Three Reasons to Watch: Last Stop Coney Island

Every week, Curzon or a guest editor recommends a key film from the Curzon Home Cinema collection. This week, we look at a compelling portrait of an overlooked chronicler of life in New York.

If you were a fan of photography in New York during the 1950s, you would have heard of Harold Feinstein. What’s strange is that so few people know of him today, when other photographers from his era have become the stuff of legend. Andy Dunn’s film should go some way to addressing this. A rapturous portrait of a brilliant photographer and hugely charismatic character, Last Stop Coney Island uses Feinstein’s photography as a guide through his development and record of life in New York City.

Last Stop Coney Island

Last Stop Coney Island

Photography may not have started in New York, but the city, which grew in tandem with the nascent visual medium, soon became the focus for some of the finest and cutting-edge photographers. Alfred Steiglitz and Paul Strand saw the medium as both an art and way of recording life in the early 20th century. Steiglitz’s famous 1907 shot ‘The Steerage’ was a portrait of class and immigration aboard a single ship, while Paul Strand’s ‘Wall Street’ (1915) found commuters dwarfed by the buildings they walked past. They were followed by Berenice Abbott, whose portrait of New York at night, ‘Nightview, New York, 1932’ is a startling abstract image of a city ablaze with light.

In the 1940s, newspaperman Weegee became famous for his night-time crime scene shots, while Alfred Eisenstaedt immortalised the city as a place of romance with his famous photo of a sailor kissing a young woman as everyone celebrated VJ-Day, in August 1945. Uptown, in Harlem, Helen Levitt produced humane and humorous portraits of daily lives. Saul Leiter added colour in the 1950s, which completely changed the way people saw the streets of the city, while Diane Arbus looked at lives on the periphery, previously unrecorded. Their influence can be seen in the work of later photographers shooting on the streets of New York, such as William Klein, Garry Winogrand and Joel Meyerowitz.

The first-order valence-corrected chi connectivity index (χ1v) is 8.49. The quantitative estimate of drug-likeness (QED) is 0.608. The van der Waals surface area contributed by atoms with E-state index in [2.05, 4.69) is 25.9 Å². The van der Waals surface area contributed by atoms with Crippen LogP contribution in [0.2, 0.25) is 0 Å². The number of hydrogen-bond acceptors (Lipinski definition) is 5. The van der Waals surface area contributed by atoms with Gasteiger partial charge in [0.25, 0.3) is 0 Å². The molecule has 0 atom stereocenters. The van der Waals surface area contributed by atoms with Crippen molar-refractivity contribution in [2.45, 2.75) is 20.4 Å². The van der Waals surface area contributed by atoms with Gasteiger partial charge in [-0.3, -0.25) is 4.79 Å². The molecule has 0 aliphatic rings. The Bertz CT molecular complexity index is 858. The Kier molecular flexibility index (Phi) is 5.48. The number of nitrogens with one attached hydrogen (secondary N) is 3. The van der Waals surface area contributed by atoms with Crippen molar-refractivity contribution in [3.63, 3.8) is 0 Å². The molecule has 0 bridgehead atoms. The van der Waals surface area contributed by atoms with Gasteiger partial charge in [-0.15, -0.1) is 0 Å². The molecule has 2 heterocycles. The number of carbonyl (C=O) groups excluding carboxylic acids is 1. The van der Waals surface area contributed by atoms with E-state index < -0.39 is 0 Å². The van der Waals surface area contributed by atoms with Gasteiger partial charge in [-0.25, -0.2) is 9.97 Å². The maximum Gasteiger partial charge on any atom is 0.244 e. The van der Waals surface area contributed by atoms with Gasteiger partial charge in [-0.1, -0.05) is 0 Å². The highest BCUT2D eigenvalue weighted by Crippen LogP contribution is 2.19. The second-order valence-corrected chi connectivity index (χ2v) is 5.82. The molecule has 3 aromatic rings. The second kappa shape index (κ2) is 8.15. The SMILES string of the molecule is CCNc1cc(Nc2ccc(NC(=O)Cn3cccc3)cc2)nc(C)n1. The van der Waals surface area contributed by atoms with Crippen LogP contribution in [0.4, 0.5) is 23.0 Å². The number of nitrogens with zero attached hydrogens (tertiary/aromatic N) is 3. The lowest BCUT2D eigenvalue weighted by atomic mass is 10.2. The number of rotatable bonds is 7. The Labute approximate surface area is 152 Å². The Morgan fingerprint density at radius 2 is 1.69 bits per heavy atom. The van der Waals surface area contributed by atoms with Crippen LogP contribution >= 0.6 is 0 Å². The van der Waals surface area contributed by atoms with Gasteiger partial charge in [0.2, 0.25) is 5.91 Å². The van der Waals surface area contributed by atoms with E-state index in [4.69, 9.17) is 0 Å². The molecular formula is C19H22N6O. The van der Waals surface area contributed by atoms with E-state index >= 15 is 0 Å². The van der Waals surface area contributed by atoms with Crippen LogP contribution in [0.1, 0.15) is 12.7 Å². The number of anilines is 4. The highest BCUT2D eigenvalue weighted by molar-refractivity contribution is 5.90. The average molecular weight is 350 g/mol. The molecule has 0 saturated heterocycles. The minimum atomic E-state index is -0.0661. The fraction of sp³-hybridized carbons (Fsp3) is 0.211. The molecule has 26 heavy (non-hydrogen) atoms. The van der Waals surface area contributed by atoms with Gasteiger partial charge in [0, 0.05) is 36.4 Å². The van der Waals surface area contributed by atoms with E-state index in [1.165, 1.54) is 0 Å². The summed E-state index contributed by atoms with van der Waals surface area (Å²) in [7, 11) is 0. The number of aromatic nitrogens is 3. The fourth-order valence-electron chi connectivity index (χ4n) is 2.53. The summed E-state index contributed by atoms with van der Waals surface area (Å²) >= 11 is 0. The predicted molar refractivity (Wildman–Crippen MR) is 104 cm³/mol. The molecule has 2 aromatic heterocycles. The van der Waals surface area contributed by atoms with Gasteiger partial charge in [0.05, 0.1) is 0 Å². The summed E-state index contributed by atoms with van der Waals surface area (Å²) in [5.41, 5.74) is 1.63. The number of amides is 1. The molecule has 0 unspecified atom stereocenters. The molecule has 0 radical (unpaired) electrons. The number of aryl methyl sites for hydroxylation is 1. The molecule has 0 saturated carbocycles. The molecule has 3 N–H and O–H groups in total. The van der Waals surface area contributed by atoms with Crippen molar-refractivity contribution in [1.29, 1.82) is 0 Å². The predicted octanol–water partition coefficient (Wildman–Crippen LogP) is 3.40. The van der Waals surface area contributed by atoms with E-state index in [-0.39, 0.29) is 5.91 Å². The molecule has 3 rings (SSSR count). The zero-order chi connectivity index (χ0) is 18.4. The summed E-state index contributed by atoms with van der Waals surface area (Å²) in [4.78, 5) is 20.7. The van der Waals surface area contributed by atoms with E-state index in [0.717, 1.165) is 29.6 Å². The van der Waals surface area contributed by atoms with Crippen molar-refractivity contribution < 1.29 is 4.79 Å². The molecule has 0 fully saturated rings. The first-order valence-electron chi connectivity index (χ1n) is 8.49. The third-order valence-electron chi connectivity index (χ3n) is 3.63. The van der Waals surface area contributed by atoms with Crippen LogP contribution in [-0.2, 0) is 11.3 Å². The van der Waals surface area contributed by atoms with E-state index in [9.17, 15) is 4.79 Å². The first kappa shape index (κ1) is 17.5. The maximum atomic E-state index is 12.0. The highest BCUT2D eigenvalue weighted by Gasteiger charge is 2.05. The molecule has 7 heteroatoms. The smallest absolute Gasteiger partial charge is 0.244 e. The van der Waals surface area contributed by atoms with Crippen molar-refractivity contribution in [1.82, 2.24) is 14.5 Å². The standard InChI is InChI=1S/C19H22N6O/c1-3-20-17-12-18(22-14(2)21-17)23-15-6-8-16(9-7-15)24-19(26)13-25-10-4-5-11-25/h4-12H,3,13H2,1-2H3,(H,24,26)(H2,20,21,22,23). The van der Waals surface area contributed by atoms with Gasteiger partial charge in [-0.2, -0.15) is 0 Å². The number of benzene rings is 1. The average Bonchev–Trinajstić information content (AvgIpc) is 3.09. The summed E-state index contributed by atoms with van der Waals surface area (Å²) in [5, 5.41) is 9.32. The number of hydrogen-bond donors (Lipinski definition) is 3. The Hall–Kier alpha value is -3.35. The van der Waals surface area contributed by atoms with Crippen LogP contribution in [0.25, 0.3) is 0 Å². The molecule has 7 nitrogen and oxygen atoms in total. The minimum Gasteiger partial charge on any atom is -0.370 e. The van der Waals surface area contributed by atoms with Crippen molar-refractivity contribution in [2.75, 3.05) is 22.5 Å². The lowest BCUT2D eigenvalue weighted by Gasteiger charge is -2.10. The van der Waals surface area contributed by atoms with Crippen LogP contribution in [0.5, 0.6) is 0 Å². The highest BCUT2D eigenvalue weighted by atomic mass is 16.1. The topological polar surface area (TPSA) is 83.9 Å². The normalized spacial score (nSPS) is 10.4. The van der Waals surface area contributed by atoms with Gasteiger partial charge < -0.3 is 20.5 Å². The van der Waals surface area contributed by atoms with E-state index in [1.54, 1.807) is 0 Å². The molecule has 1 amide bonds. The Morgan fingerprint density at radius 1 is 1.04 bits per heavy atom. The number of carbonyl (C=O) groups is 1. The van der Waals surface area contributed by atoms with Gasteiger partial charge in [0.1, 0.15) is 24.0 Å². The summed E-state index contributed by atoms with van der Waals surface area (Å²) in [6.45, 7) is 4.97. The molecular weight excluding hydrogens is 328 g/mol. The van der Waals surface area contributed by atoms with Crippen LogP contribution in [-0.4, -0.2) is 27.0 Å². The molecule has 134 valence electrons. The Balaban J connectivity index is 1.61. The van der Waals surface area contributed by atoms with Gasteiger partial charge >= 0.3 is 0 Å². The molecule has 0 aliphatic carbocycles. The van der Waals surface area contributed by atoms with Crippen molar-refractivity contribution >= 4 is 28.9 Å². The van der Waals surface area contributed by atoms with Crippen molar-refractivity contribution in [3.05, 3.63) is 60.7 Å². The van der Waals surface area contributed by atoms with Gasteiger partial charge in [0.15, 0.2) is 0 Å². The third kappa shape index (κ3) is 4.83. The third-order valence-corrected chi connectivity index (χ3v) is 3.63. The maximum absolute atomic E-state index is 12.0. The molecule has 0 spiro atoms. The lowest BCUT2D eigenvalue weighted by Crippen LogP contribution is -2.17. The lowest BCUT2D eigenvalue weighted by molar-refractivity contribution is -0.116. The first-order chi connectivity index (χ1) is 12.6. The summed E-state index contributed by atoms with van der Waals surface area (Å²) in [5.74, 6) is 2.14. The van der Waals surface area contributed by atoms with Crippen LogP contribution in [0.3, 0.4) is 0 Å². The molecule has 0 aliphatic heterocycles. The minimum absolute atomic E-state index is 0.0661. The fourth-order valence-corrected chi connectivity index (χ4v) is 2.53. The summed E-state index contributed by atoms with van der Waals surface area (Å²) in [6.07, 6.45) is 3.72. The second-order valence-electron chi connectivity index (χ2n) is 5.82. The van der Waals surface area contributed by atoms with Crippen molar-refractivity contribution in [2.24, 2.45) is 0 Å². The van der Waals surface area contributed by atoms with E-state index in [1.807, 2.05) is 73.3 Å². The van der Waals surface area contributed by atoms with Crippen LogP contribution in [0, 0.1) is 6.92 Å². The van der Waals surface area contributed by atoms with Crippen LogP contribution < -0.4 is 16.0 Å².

As Dunn’s film reveals, Feinstein never played by the rules of the mainstream art establishment and so was marginalised. He wasn’t like Vivian Maier, whose photography seemed to appear from nowhere when her films, negatives and prints were purchased by chance at an auction. Feinstein had a reputation. He was a vital presence when he was producing his best Coney Island portraits. Thankfully, we now have Last Stop Coney Island, which goes some way to restoring his reputation and will hopefully see him considered among the best photographers of life in New York City.

Three reasons to watch Last Stop Coney Island

  • The Photographs. It’s hard to believe that Feinstein dropped off the radar as much as he did. The photographs that populate the film, both of Manhattan and Coney Island, are extraordinary.

  • Judith Thompson. Feinstein’s second wife and Director of the Harold Feinstein Photography Trust, Thompson became the driving force behind his career resurgence. She is a charismatic figure in the film and is active in promoting his legacy.

  • New York then and now. Footage of Feinstein over the years provides a stunning portrait of a city undergoing change over a 60-year period.